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Baseball Needs to Catch Its Breath. INTERVIEW: BASEBALL COMMISSIONER

By Larry EldridgeStaff writer of The Christian Science Monitor / April 3, 1989



NEW YORK

NEW baseball commissioner A.Bartlett Giamatti faces the usual array of pressing issues as the 1989 season gets under way today - labor-management relations, expansion, drugs, TV, equal opportunity, etc. An added topic this year is the investigation of Cincinnati Reds manager Pete Rose, reportedly for gambling activities. But what the game really needs first of all, Mr. Giamatti says, is a chance to catch its breath after nearly two decades of economic and social upheaval.

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``Baseball has undergone and absorbed a whole set of dislocations,'' the distinguished educator-turned-sports administrator noted during a wide-ranging interview in his Park Avenue office. Among other things he cited free agency (``an economic dislocation which it has learned to handle''), equal opportunity (``an issue that should have been better attended to''), and the many technological advances of recent years.

``The game has been struggling to accommodate all these dislocations, to come to a sense of balance, a stable and sustainable equilibrium,'' he added.

Giamatti, a scholar in the field of Renaissance literature and former president of Yale University, might seem an unusual choice as a baseball official. He has been a lifelong fan, however, and has also written a number of articles on the game.

It was no great surprise, therefore, when he accepted the post of president of the National League three years ago. And it seemed equally natural when he was elevated to the commissioner's job this year after the decision of Peter Ueberroth not to seek another term.

Asked about his agenda as he begins his five-year term as commissioner, Giamatti declined to single out any one problem.

``You can't put priority numbers on things like economic stability, drugs, or equal opportunity,'' he said. ``Obviously, there are many pressing social concerns.''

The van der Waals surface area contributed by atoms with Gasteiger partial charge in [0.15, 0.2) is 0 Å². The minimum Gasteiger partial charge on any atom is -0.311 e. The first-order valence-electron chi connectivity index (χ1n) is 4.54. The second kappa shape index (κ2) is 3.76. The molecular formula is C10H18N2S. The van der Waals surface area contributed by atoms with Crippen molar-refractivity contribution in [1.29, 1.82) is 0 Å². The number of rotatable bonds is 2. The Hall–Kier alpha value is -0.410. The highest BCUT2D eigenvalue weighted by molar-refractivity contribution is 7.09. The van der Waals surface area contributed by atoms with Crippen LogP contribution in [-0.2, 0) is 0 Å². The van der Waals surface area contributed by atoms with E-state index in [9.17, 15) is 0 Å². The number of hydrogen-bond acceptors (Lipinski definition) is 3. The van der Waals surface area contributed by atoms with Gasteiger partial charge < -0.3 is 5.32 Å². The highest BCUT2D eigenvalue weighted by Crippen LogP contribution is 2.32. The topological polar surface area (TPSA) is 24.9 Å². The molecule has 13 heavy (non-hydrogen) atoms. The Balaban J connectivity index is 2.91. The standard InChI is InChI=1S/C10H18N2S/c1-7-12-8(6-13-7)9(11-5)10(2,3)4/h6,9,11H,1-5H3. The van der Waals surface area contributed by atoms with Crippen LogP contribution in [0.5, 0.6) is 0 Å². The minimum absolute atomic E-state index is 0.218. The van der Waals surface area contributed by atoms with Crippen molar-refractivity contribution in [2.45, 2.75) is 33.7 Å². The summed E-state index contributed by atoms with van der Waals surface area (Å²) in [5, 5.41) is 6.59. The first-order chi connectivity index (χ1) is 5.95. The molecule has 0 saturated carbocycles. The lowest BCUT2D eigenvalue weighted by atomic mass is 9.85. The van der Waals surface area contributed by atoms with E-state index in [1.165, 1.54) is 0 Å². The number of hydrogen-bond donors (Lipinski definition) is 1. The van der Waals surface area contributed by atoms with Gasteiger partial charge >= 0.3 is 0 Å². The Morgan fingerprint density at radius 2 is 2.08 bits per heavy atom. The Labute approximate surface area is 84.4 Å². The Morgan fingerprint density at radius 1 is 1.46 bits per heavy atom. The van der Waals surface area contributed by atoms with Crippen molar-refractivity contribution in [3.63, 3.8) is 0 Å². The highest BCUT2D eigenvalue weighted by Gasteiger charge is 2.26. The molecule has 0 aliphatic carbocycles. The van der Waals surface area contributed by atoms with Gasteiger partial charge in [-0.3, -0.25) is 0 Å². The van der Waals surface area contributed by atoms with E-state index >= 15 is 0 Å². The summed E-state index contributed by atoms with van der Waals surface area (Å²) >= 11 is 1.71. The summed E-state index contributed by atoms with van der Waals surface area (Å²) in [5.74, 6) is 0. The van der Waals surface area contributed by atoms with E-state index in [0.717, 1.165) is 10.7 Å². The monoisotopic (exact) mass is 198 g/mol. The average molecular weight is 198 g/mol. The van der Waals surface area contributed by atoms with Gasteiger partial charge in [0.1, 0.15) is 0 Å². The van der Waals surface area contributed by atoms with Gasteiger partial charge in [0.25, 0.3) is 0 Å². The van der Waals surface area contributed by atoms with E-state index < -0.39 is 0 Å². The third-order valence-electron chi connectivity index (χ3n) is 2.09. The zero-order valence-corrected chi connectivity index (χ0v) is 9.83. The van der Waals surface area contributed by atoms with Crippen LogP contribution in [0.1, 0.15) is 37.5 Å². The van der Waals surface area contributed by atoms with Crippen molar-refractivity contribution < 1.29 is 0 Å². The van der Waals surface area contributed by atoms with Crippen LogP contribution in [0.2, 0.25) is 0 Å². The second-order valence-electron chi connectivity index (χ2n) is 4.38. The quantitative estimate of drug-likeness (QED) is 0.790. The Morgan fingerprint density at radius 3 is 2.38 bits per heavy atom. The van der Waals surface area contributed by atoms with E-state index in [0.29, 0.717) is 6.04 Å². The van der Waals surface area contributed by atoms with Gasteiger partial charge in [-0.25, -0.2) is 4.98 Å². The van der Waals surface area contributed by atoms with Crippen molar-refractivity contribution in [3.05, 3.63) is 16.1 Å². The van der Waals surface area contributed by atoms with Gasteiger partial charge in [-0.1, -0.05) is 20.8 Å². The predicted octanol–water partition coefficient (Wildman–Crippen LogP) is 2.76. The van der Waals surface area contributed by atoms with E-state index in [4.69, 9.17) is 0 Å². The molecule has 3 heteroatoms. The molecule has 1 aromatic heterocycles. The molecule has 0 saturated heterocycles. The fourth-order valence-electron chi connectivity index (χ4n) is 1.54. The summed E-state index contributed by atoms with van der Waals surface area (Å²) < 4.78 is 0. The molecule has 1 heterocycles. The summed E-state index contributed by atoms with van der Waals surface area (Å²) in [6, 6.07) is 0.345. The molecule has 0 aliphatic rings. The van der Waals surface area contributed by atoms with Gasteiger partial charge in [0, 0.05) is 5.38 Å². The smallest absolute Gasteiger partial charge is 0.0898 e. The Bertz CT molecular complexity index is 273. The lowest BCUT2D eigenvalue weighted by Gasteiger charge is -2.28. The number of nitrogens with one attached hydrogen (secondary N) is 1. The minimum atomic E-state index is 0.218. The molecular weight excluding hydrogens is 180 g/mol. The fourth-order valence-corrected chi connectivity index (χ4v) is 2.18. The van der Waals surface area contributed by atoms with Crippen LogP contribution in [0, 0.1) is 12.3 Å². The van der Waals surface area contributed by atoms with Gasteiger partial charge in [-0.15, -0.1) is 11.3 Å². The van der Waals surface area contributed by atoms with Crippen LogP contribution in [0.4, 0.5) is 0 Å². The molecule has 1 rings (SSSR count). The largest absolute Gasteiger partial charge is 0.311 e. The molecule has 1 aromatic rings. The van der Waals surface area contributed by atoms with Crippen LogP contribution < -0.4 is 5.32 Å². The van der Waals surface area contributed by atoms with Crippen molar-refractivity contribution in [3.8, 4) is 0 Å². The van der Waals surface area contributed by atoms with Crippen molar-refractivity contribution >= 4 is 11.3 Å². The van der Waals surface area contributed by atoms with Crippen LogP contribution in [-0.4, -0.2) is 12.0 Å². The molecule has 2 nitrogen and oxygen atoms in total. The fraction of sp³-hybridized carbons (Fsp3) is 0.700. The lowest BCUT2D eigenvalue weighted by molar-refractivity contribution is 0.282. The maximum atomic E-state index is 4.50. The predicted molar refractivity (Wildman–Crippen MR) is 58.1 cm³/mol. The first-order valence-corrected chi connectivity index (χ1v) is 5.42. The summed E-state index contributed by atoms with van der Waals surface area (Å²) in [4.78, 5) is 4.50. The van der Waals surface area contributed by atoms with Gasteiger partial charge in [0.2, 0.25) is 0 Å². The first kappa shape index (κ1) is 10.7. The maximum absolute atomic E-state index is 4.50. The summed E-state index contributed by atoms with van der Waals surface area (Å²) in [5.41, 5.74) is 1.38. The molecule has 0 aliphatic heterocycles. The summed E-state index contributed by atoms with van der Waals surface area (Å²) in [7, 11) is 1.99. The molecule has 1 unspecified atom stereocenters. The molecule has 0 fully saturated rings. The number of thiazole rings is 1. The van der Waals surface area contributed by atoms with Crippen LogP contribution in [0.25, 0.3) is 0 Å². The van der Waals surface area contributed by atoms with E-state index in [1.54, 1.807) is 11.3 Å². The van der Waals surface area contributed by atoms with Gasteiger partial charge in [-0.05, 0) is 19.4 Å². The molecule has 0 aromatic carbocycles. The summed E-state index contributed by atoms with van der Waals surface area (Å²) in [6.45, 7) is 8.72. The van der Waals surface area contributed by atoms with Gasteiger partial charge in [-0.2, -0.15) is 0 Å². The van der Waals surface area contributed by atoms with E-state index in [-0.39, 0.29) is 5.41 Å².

One pressing issue is the specter of another players' strike in 1990 like the one that disrupted the 1981 season. Both sides are reportedly taking a hard line again, and building strike funds in anticipation of the worst. The public has an erroneous idea of the commissioner's power in this situation, Giamatti said.

``Let us not promote the fiction that the commissioner has the power to stop a strike,'' he said. ``American law gives the parties the right to negotiate. The commissioner's role is to bridge the gap. ... He doesn't sit at the table. I shouldn't, and I won't. In the end, the scene will play itself out, however the two sides want it to.''

What about equal opportunity, a high-visibility issue from the integration of the game in 1947 to the recent selection of Bill White to succeed Giamatti as National League president?

``While I think baseball has reawakened to its promise, it has a long way to go before it fulfills it,'' the commissioner said. ``I want us to get to the point where a conversation like this is unnecessary because the instinct for equal opportunity is total. `WE need a situation where any individual will feel he is going to be considered if he wants to be and has the qualifications. That's the theory - not quotas, not goals or timetables, but basically voluntary plans. I'm not going to sit here now and say `do this,' or `do that.' But you must - must - expunge any vestige of racism.''

On drug use, including alcohol, Giamatti emphasized that the players must accept their position as role models.